Since the crisis began, the economy has shed millions of jobs. This column explains how stock, housing, and labour market fluctuations affect retirement decisions. While wealthier workers will delay retirement, a larger number of workers will be forced into retirement because of their inability to find new jobs. This increased involuntary retirement will likely exceed any work-seeking effect of diminished stock market wealth by 50%.

Robert Barro, Charles Redlick, 30 October 2009

The recent global recession has made the efficacy of fiscal-stimulus packages one of the most prominent policy debates in economics today. This column finds that the multiplier of defence spending falls in a range of 0.6 to 0.8 and argues that non-defence multipliers are unlikely to be larger. It says we should be sceptical when policymakers claim government-spending multipliers in excess of one and suggests tax cuts may be preferable to spending increases.

Stephen Cecchetti, Marion Kohler, Christian Upper, 28 October 2009

Is the current turmoil unique? This column examines three decades of financial crises and says that it stands out. But the variation in past experiences suggests that the major economies may regain their pre-crisis levels of output by the second half of 2010.

Guillermo Calvo, 27 October 2009

How did turmoil in the US subprime mortgage market ignite a global crisis? This column explains how emerging markets’ voracious appetite for international reserves coupled with record-low US policy interest rates and lax financial regulation to produce the large-scale creation of quasi-money subject to self-fulfilling-expectations runs. The theory suggests significant changes in Fed and regulatory policy are needed.

Luis Jácome HG., 20 October 2009

Latin American central banks seem to have weathered the global crisis quite well. This column describes their policy responses and says they succeeded in lowering inflation, averting banking crises, and shortening the recession. It attributes their success to past reforms that created strong institutional foundations and effective policy frameworks.

Kent Cherny, Yuliya Demyanyk, 17 October 2009

The global crisis is said to have originated in the US subprime mortgage market. This column argues that many of the most popular explanations that have emerged for the subprime crisis are, to a large extent, myths.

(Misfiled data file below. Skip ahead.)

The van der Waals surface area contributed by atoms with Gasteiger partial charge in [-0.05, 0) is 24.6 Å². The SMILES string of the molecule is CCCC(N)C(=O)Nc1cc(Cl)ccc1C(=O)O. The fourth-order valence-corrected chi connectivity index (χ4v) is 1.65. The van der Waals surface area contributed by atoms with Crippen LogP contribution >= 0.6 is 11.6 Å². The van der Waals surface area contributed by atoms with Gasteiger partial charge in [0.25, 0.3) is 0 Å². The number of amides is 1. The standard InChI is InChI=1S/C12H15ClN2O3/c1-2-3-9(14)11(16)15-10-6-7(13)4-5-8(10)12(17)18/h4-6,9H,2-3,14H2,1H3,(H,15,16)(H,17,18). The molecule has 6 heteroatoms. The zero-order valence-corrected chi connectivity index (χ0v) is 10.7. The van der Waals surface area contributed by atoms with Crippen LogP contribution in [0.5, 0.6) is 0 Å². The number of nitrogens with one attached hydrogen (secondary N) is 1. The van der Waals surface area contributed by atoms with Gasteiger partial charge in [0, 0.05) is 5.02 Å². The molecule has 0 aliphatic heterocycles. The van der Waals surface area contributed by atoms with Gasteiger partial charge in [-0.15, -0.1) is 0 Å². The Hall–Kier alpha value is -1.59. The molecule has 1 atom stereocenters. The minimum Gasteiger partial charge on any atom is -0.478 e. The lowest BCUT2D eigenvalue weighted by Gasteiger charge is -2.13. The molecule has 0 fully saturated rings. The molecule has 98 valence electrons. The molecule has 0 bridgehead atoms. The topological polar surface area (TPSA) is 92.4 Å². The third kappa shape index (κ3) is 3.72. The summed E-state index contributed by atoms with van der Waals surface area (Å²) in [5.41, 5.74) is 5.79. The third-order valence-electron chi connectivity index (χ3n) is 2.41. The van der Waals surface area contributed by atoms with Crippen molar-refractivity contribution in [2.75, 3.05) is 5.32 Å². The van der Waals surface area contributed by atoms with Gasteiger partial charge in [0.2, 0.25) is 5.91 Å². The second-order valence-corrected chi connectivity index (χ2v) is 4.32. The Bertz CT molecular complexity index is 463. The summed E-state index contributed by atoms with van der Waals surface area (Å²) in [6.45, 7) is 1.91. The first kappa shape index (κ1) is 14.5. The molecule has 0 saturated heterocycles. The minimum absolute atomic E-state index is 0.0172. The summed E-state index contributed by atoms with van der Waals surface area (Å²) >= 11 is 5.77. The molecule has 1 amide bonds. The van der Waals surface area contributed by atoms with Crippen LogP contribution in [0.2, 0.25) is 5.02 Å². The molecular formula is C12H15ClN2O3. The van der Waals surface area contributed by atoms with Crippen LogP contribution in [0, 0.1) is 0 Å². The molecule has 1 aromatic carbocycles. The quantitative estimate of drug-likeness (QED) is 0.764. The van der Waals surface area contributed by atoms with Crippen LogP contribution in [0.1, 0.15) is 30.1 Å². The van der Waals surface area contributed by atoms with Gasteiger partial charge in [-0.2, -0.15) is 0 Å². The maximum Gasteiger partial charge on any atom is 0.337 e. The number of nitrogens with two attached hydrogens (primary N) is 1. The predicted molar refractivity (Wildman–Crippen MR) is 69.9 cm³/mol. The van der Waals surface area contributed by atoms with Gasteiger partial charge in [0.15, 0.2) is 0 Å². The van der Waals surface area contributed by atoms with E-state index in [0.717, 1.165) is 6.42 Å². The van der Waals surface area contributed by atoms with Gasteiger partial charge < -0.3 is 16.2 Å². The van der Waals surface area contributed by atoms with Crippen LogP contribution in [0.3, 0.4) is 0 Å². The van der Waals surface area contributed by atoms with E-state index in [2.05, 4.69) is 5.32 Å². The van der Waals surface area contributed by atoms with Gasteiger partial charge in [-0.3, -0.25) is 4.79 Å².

Eduardo Levy Yeyati, Piero Ghezzi, Christian Broda, 16 October 2009

Many expect the dollar to continue to depreciate over the foreseeable future. This column suggests that it may strengthen in 2010 if the Federal Reserve exits quantitative easing sooner than its counterparts and the US economy enjoys a strong rebound.

Harald Uhlig, 15 October 2009

The recent crisis was like a bank run, but it didn’t quite fit. This column describes six features that a model of the recent crisis ought to capture and describes a new theory with which we might analyse the crisis and policy responses.

Joshua Aizenman, Sun Yi, 15 October 2009

Emerging markets accumulated massive international reserves over the last decade. This column explores how they used them to respond to the crisis. Economies that accumulated reserves for trade concerns drew them down in response to the shock, while economies driven by financial factors showed a “fear of depleting”.

Enrique Mendoza, Carlos Vegh, Ethan Ilzetzki, 01 October 2009

Economists do not agree on one question crucial to evaluating governments' responses to the crisis: how much stimulus does spending provide? CEPR Policy Insight No.39 examines how the characteristics of an economy impact on the size of fiscal multipliers.



CEPR Policy Research